In a February 1990 interview published in Ebony magazine Momoh talked about the rich and diverse Nigerian culture. He stated that British-style parliamentary democracy and the American-style presidential system had both failed in Nigeria because they were not compatible with these local cultures. He said that Nigeria was now establishing a system of grass-roots democracy in a two-party system. In May 1990 party elections were held for local ward positions using an “open ballot”, where voters showed their preference by standing in front of a photograph of the candidate. Party elections were then scheduled for the state and national elections. Momoh said the government would not interfere in the inner workings of parties. Soon after, all the National Republican Convention candidates for national offices were disqualified on the grounds that there were irregularities in their application forms.

Babangida followed a policy of donating money, vehicles, offices and so on to local governments, political parties and others on the basis that this would keep them free of influence by the rich and powerful. As Minister for Information Momoh justified the practice, saying of Democracy that it “is not as expensive as people are thinking in relation to the alternative. The alternative is allowing one man to dictate to the whole Nigeria because you don’t want it to be expensive. If money is not spent on democracy and a one-man dictatorship emerges … it is the same Nigerians who are talking of expensiveness now that will shout that one man is a dictator”.

Babangida was tough on the press at times, but tried to avoid open conflict. When the press began calling for Momoh’s dismissal he was slow to respond, since Momoh was intelligent and reflective, and had experience from his own days as a newspaper editor. However, he finally dismissed Momoh and replaced him with Alex Akinyele, who had previously been in the customs service and had been a director at Newswatch.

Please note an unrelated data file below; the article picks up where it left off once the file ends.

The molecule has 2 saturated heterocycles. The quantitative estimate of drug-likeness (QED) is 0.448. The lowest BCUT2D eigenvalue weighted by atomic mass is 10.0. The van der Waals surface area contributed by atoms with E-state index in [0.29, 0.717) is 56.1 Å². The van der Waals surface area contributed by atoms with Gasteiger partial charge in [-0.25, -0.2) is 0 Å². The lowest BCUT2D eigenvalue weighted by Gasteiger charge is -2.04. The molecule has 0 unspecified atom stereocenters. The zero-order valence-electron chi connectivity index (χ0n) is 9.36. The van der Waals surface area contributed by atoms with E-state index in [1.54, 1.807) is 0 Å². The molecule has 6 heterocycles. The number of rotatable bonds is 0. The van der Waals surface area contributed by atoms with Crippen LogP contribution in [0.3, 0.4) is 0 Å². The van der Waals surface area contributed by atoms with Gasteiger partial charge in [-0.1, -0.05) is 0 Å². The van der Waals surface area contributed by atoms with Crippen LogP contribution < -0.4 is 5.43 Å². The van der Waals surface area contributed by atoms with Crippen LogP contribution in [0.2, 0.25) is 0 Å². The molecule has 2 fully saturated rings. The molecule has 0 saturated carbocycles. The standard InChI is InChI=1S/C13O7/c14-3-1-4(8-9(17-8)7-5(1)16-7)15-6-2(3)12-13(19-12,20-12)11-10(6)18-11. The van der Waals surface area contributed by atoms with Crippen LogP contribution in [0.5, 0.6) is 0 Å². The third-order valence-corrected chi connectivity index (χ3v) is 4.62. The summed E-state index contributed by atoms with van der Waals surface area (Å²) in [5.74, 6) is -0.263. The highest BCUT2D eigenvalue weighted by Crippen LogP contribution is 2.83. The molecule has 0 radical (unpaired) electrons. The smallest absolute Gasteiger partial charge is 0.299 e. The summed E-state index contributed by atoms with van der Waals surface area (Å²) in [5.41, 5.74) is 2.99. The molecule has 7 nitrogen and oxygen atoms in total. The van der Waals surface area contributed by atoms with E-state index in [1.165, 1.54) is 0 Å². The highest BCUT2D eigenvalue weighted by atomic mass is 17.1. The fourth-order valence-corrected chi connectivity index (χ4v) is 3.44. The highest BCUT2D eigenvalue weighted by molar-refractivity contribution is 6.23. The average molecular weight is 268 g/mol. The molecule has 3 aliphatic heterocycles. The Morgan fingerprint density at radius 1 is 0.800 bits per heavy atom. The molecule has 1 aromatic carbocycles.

Momoh was Chairman of the board of directors of Nigerian Airways from 1991 to 1993. He was appointed a Member of the Edo State Economic Advisory Committee in 1991, and a member of the Nigerian Press Council in December 1992. As of 1996 Momoh was one of the directors of the Newswatch magazine, said to have a circulation of 150,000 copies in Africa, Europe and North America. Momoh was Director of the Alex Ekwueme Presidential Campaign Organization in 1999. He was chairman, Media and Publicity of the All Nigeria People’s Party (ANPP) Campaign Organisation in the 2003 and 2007 elections. He was also Chairman of the Political Committee of the Muhammadu Buhari Organisation.

In January 2011 Momoh was appointed Chairman of the Congress for Progressive Change (CPC) in the lead-up to the April 2011 national elections, with Buba Galadima appointed the National Secretary. Soon after being appointed, Momoh said the CPC would bar any of its aspirants to become candidates if they were to engage in corrupt practices or thuggery during the primaries.

Following disappointing results in the April 2011 elections, Momoh asserted that massive rigging had taken place. However, he described the CPC as a mass movement that was bound to grow and achieve the high goals of its founders.